Network Management Fundamentals
Author: Alexander Clemm
Format: Paperback, 552 pages
Publisher: Cisco Press; 1st edition (November 29, 2006)
Review by James Pyles
November 30, 2006
This book is not what you might expect from a Cisco Press title. If you are looking for the config register setting in a password recovery procedure or want to find out what happens to a data-link frame when its received on a router interface, don't bother with this book. This is not a prep guide for the CCNA
, or any other Cisco certification. If you don't know what show startup-config
or show ip ospf database router
mean, find another book. Alexander Clemm's text has nothing to do with those details.
Take your hands away from your laptop and remove the serial cable connecting it to the router. Take one giant step back from the routers and switches. You are not going to be working at that level today. Instead, you're going to be taking in the "big picture". You are not going to learn about how to manage a network one switch or router at a time...you are going to learn how to manage the network...the whole thing...at the enterprise level. That's what Alexander Clemm has written his book to do.
"Network Management Fundamentals" tackles the subject from a variety of directions including the role and use of management tools, designing management reference models, management organization, service-level agreements and so on. Instead of having a robin's view of breakfast at the level of your backyard lawn, you are going to swoop down on the network like a peregrine falcon screaming to the desert floor and terrific speeds, anticipating a hardy rabbit breakfast (sorry Bugs, ol' pal). You are going to take a look at network management from the outside and try to understand how to care and feed the entire operation including business goals and customer requirements. You are going to see the network on a very, very wide screen.
This isn't as "sexy" as consoling into a router and hacking a configuration file...it's "sexier".Somebody has to do this sort of job otherwise the network would be the "nest of snakes" all those cables in the server room make it seem to be. Somebody has to be on top of the entire network infrastructure from development to deployment to expansion. This book is written for that "somebody". Perhaps that person is you.
The front matter of the book states that it is 'intended as an introduction guide to network management for anyone interested in the topic, whether that person has only a basic understanding of networking technology...or whether that person is an experienced networking professional looking to expand his or her core competencies". I don't agree. Dr. Clemm is correct in that this book seems targeted at the high level network or business professional with an investment in successful network management. This book is not for the person with a casual interest in networking. They'd either be lost or bored or both.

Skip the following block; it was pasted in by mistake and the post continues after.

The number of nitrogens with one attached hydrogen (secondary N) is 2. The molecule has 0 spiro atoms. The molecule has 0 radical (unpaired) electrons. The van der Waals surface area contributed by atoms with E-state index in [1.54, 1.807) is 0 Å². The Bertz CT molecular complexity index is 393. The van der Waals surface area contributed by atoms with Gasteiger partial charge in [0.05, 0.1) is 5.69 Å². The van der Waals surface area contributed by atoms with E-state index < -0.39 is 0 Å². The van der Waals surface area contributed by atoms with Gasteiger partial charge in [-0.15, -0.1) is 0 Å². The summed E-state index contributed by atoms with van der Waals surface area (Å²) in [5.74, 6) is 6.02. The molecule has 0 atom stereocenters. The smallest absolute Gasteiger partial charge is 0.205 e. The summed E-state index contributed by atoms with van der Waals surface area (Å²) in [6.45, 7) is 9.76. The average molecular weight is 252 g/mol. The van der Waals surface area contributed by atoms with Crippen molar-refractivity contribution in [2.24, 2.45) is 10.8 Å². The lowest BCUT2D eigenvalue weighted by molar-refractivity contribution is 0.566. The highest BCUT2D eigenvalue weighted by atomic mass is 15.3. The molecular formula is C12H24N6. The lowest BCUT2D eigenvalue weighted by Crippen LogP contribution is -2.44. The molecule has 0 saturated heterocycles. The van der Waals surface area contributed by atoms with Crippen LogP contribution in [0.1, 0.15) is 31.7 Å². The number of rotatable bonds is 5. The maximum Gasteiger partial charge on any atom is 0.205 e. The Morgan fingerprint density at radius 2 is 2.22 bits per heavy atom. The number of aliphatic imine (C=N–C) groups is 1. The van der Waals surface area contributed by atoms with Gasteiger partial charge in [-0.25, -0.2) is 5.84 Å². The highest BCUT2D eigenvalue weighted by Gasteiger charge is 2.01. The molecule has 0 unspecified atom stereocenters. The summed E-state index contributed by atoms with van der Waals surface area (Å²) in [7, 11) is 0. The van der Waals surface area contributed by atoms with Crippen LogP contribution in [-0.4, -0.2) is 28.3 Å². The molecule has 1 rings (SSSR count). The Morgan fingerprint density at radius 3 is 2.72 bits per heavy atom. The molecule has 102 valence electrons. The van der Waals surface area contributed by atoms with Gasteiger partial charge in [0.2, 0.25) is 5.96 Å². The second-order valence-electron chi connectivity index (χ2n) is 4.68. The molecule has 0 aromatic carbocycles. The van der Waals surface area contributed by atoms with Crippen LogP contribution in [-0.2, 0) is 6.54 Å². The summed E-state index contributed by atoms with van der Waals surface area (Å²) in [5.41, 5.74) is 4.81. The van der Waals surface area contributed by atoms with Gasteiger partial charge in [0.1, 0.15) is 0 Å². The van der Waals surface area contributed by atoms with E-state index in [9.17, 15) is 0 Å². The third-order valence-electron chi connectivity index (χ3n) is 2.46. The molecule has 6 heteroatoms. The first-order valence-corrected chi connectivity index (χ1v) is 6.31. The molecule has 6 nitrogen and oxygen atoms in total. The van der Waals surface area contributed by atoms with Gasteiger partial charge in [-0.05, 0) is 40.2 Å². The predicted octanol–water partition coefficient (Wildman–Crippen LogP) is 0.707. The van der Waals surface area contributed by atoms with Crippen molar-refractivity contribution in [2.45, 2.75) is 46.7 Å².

This book is for the business network professional or the network tech who has a goal of becoming a network management professional. According to his bio, Dr. Clemm "is a senior architect with Cisco...and has been involved with integrated management of networked systems and services since 1990". While your personal goal may not be to achieve the same accomplishments, it probably is somewhere beyond pinging a router interface or making crossover cables for the rest of your life. If your goal is to climb the ladder (or if you are already on the climb and have discovered the need for additional support), this is the book you need to be reading.
You may be in the business of building a data center, developing an accounting and performance plan as part of your network management strategy, or maybe those are only dim goals you have set for yourself in the development of your career. Wherever you may be on that path, I would strongly recommend that you pick up a copy of Clemm's book and take a look at what you're facing or will someday be facing. This book has already organized the plan for you. Save yourself a couple a dozen headaches and start reading.